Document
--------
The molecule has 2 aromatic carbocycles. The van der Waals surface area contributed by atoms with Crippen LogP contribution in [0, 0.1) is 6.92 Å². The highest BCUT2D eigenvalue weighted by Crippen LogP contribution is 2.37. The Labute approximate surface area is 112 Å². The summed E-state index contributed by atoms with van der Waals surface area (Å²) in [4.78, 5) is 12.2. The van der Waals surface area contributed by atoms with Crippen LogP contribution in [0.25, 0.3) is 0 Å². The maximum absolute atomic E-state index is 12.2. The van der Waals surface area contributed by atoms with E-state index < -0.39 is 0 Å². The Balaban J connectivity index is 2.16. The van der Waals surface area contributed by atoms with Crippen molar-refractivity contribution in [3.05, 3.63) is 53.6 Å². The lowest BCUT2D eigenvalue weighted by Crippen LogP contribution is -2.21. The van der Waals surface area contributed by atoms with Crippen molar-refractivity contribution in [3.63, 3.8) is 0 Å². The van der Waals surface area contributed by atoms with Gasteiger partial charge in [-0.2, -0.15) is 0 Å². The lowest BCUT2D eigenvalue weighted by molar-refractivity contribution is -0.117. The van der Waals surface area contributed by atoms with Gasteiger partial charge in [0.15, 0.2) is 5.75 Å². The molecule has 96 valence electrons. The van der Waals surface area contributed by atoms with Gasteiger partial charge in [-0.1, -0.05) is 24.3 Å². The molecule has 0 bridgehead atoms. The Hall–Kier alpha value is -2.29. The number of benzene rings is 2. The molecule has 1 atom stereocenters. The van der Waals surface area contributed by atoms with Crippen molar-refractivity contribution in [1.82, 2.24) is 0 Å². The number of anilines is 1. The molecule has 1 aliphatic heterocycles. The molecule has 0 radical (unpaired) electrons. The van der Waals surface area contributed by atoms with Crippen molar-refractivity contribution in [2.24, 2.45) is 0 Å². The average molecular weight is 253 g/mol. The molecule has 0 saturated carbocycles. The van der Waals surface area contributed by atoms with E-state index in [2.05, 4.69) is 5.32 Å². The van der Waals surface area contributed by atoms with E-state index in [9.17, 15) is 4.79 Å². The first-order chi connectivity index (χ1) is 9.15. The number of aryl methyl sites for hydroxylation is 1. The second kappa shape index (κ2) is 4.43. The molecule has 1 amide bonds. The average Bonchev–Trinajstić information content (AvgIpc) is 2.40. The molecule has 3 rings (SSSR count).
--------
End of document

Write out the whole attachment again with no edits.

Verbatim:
The molecule has 2 aromatic carbocycles. The van der Waals surface area contributed by atoms with Crippen LogP contribution in [0, 0.1) is 6.92 Å². The highest BCUT2D eigenvalue weighted by Crippen LogP contribution is 2.37. The Labute approximate surface area is 112 Å². The summed E-state index contributed by atoms with van der Waals surface area (Å²) in [4.78, 5) is 12.2. The van der Waals surface area contributed by atoms with Crippen LogP contribution in [0.25, 0.3) is 0 Å². The maximum absolute atomic E-state index is 12.2. The van der Waals surface area contributed by atoms with E-state index < -0.39 is 0 Å². The Balaban J connectivity index is 2.16. The van der Waals surface area contributed by atoms with Crippen molar-refractivity contribution in [3.05, 3.63) is 53.6 Å². The lowest BCUT2D eigenvalue weighted by Crippen LogP contribution is -2.21. The van der Waals surface area contributed by atoms with Crippen molar-refractivity contribution in [3.63, 3.8) is 0 Å². The van der Waals surface area contributed by atoms with Gasteiger partial charge in [-0.2, -0.15) is 0 Å². The lowest BCUT2D eigenvalue weighted by molar-refractivity contribution is -0.117. The van der Waals surface area contributed by atoms with Gasteiger partial charge in [0.15, 0.2) is 5.75 Å². The molecule has 96 valence electrons. The van der Waals surface area contributed by atoms with Gasteiger partial charge in [-0.1, -0.05) is 24.3 Å². The molecule has 0 bridgehead atoms. The Hall–Kier alpha value is -2.29. The number of benzene rings is 2. The molecule has 1 atom stereocenters. The van der Waals surface area contributed by atoms with Crippen molar-refractivity contribution in [1.82, 2.24) is 0 Å². The number of anilines is 1. The molecule has 1 aliphatic heterocycles. The molecule has 0 radical (unpaired) electrons. The van der Waals surface area contributed by atoms with Crippen molar-refractivity contribution in [2.24, 2.45) is 0 Å². The average molecular weight is 253 g/mol. The molecule has 0 saturated carbocycles. The van der Waals surface area contributed by atoms with E-state index in [2.05, 4.69) is 5.32 Å². The van der Waals surface area contributed by atoms with E-state index in [9.17, 15) is 4.79 Å². The first-order chi connectivity index (χ1) is 9.15. The number of aryl methyl sites for hydroxylation is 1. The second kappa shape index (κ2) is 4.43. The molecule has 1 amide bonds. The average Bonchev–Trinajstić information content (AvgIpc) is 2.40. The molecule has 3 rings (SSSR count).